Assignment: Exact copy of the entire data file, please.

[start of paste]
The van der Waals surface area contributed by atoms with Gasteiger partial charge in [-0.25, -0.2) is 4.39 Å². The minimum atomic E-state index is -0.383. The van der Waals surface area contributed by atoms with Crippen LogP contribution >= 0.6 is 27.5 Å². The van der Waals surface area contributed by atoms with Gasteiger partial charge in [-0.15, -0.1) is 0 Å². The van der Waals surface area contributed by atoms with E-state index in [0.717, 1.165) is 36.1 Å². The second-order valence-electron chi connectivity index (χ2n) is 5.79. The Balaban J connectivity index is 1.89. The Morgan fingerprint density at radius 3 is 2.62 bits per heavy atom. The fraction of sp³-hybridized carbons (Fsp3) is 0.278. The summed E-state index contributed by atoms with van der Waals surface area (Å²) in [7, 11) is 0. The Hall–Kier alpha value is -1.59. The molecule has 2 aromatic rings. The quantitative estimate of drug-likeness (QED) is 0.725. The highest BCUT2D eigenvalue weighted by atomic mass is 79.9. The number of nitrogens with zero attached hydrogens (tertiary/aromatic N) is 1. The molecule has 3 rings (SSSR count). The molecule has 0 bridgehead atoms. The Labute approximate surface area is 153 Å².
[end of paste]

The van der Waals surface area contributed by atoms with Gasteiger partial charge in [-0.25, -0.2) is 4.39 Å². The minimum atomic E-state index is -0.383. The van der Waals surface area contributed by atoms with Crippen LogP contribution >= 0.6 is 27.5 Å². The van der Waals surface area contributed by atoms with Gasteiger partial charge in [-0.15, -0.1) is 0 Å². The van der Waals surface area contributed by atoms with E-state index in [0.717, 1.165) is 36.1 Å². The second-order valence-electron chi connectivity index (χ2n) is 5.79. The Balaban J connectivity index is 1.89. The Morgan fingerprint density at radius 3 is 2.62 bits per heavy atom. The fraction of sp³-hybridized carbons (Fsp3) is 0.278. The summed E-state index contributed by atoms with van der Waals surface area (Å²) in [7, 11) is 0. The Hall–Kier alpha value is -1.59. The molecule has 2 aromatic rings. The quantitative estimate of drug-likeness (QED) is 0.725. The highest BCUT2D eigenvalue weighted by atomic mass is 79.9. The number of nitrogens with zero attached hydrogens (tertiary/aromatic N) is 1. The molecule has 3 rings (SSSR count). The molecule has 0 bridgehead atoms. The Labute approximate surface area is 153 Å².